This is a result of the multi-disciplinary and integrated approach to our geo-sciences mapping in the country, which is yielding results of science responding to societal issues.

We will be handing this resource over to that local municipality next week, so the community can have access to it.


A major goal of governments across the continent is the meaningful integration of the mining sector to the broader economy, with a focus on manufacturing and services.

We urge investors to work with us and to turn these policy directives into mutually beneficial programmes.

We have worked to create an enabling environment for mining-linked manufacturing in South Africa.

Our energy supply has stabilized and there is sufficient energy for new enterprises.

We have established special economic zones with the relevant infrastructure, where investors will benefit from special incentives, infrastructure and proximity to raw materials.

As host of over 80% of global reserves, South Africa has taken the lead in research and development for downstream beneficiation of PGMs principally through the Hydrogen South Africa (HySA) flagship project which is focused on developing downstream beneficiation of platinum through its use in hydrogen powered fuel cells.

We stand ready to partner with investors in this and other priority value chains including titanium, iron ore and jewellery.

Junior miners

The junior miners’ programme launched here last year was established to provide opportunities for new entrants identified throughout the mining value chain, as well as assist with issues of access to funding, geological information, compliance and access to markets, to diversify ownership and participation and increase investment and job creation in the sector.

The emergence of vibrant small and medium scale enterprises is vital for the future of the mining industry as a whole, they are the engines of tomorrow’s growth and will embrace the participation of women, youth and rural communities.

We will intensify our support to them in 2018, in partnership with development finance institutions and the established mining industry.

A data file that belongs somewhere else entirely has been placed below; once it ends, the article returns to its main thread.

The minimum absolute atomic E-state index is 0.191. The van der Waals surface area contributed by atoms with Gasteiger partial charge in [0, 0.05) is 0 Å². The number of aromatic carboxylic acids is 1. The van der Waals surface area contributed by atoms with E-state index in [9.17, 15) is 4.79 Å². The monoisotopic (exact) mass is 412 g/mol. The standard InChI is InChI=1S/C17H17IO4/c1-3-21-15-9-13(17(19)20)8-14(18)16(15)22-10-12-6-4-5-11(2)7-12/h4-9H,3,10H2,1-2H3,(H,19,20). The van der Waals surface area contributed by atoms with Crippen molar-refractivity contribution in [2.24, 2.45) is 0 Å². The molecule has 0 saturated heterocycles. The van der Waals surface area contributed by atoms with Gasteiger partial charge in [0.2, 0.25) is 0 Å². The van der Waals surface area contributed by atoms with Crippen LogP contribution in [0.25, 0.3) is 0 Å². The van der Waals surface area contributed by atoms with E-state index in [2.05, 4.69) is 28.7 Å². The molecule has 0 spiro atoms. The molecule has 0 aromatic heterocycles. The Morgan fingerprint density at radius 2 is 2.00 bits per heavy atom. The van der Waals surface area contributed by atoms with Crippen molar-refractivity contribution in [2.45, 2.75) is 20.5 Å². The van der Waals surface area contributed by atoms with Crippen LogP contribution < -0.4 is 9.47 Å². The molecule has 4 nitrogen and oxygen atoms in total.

Let me take this opportunity to invite you to participate at this year’s biennial Mine Health and Safety Summit to be held in November, as this will provide for reflection and refinement of strategies and knowledge sharing towards meeting our target of achieving zero harm as an industry by 2024.

We recognize companies such as De Beers, who have gone ten years without a fatality in their operations and encourage more in the industry to achieve this milestone.

Today also marks two years since the tragic accident took place at Lily mine.

The inquiry into the accident has been concluded, and a report will be submitted to the Department in the next few weeks.

We expect all stakeholders to ensure compliance with the laws of the land, as it is in all our best interests to have an orderly development of the industry.

Working relations with companies in the sector

Through our open-door policy, we continue to prioritize the promotion of good working relations with right-holders, and we engage on a continuous basis on issues which will advance the growth and development of the sector.

Since our arrival in Cape Town a few days ago we have met with some of the global mining firms operating in our country, including Rio Tinto – on the company’s plans to expand its operations and extend its life of mine, with a potential investment to the tune of US$450 million.

The company has also demonstrated its willingness to align with government policies, by exceeding the targets we have set for empowerment and transformation.

We also received an update on the Venetia Underground Project from De Beers, an investment estimated at US$2 billion, which is extending the life of mine to beyond 2040.

Feature image credit: Mining Review Africa